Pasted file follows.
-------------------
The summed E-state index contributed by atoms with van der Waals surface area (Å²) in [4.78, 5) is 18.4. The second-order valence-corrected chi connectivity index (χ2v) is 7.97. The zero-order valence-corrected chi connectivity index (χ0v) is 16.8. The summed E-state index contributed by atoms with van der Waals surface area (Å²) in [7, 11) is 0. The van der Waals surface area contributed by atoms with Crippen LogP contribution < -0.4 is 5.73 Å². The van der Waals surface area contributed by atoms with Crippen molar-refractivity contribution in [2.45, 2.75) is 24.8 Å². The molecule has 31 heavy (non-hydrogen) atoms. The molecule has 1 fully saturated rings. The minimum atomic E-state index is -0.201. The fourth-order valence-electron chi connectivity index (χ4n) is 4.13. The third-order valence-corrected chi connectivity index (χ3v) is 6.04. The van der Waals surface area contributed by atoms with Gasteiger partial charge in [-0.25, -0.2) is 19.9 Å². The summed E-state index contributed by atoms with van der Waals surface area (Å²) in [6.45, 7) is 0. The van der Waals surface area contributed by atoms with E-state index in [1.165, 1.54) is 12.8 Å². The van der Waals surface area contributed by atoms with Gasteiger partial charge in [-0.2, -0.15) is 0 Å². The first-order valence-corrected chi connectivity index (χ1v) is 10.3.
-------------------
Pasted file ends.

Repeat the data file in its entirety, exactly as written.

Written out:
The summed E-state index contributed by atoms with van der Waals surface area (Å²) in [4.78, 5) is 18.4. The second-order valence-corrected chi connectivity index (χ2v) is 7.97. The zero-order valence-corrected chi connectivity index (χ0v) is 16.8. The summed E-state index contributed by atoms with van der Waals surface area (Å²) in [7, 11) is 0. The van der Waals surface area contributed by atoms with Crippen LogP contribution < -0.4 is 5.73 Å². The van der Waals surface area contributed by atoms with Crippen molar-refractivity contribution in [2.45, 2.75) is 24.8 Å². The molecule has 31 heavy (non-hydrogen) atoms. The molecule has 1 fully saturated rings. The minimum atomic E-state index is -0.201. The fourth-order valence-electron chi connectivity index (χ4n) is 4.13. The third-order valence-corrected chi connectivity index (χ3v) is 6.04. The van der Waals surface area contributed by atoms with Gasteiger partial charge in [-0.25, -0.2) is 19.9 Å². The summed E-state index contributed by atoms with van der Waals surface area (Å²) in [6.45, 7) is 0. The van der Waals surface area contributed by atoms with E-state index in [1.165, 1.54) is 12.8 Å². The van der Waals surface area contributed by atoms with Gasteiger partial charge in [-0.2, -0.15) is 0 Å². The first-order valence-corrected chi connectivity index (χ1v) is 10.3.